"Venereal" Musings on The Theory of Everything

"Is it venereal?" 


That was the question posed to Stephen Hawking in the movie The Theory of Everything  by his roommate after Hawking states he has been diagnosed with a disease as portrayed in the movie  As is common knowledge, Professor Hawking has waged an odds-defying battle with the debilitating Lou Gehrig's Disease (ALS)--something definitely not venereal--while at the same time building an astonishingly productive career devoted to contemplating the widest of possible abstractions.

But, in a weird coincidence (or maybe I'm just stretching this) Hawking's work has something in common with venereal matters. The concept venereal derives from the Roman term for the goddess of love and beauty, Venus, whose name was given to the brightest object in the sky (excluding the sun and the moon): the 2nd planet from the sun. Diseases that arose while pursuing "love" were, therefore, named for the patron goddess of love.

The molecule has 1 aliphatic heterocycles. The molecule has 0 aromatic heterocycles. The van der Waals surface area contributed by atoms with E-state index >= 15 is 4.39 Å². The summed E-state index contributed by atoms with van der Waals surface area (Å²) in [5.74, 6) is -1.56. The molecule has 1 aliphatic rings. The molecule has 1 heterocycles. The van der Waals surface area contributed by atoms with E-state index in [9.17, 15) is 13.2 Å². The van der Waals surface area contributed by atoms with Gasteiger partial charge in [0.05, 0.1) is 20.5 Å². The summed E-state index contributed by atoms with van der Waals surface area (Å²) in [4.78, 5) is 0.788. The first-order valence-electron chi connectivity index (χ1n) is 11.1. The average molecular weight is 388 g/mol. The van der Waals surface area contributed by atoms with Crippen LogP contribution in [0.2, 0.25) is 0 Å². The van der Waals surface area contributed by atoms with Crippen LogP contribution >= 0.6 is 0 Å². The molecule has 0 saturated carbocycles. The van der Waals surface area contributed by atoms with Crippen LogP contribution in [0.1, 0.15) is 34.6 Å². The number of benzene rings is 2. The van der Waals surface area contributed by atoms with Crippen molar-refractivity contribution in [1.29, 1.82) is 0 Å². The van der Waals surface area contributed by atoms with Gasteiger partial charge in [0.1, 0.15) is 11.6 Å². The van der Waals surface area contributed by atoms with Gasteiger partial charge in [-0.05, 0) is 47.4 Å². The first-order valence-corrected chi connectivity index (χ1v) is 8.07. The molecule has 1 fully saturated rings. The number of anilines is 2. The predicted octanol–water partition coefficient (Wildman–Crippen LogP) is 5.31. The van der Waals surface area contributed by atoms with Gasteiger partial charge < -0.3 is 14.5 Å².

My favorite fact about Professor Hawking that isn't widely known is that his father Dr. Frank Hawking was an expert in parasitic infectious diseases such as malaria, trypanosomiasis, and filariasis and headed the parasitology branch of the UK's National Institute for Medical Research. I think it must've been incredible to hear dinner conversations in which one person is talking about microscopic organisms and the other massive black holes and stars.

I found the movie was in many ways inspirational as it explicitly endorsed the idea that there is no limit to human endeavor and did not shy away from Professor Hawking's atheism.

One quote in particular I found very illuminating was: "A physicist can't allow his calculations to be muddled by belief in a supernatural creator." I think it is a broadly applicable piece of advice that applies to all endeavors and instructs us that reality, the knowledge of which is pursued through the faculty of reason, is the ultimate arbiter of the veracity of our work. Any consideration that undercuts that standard will muddle one's thinking because it involves placing something above one's reasoning mind.

With a poetic license of sorts, I take venereal to be reaching for the brightest stars in the skies--a goal we all should strive for.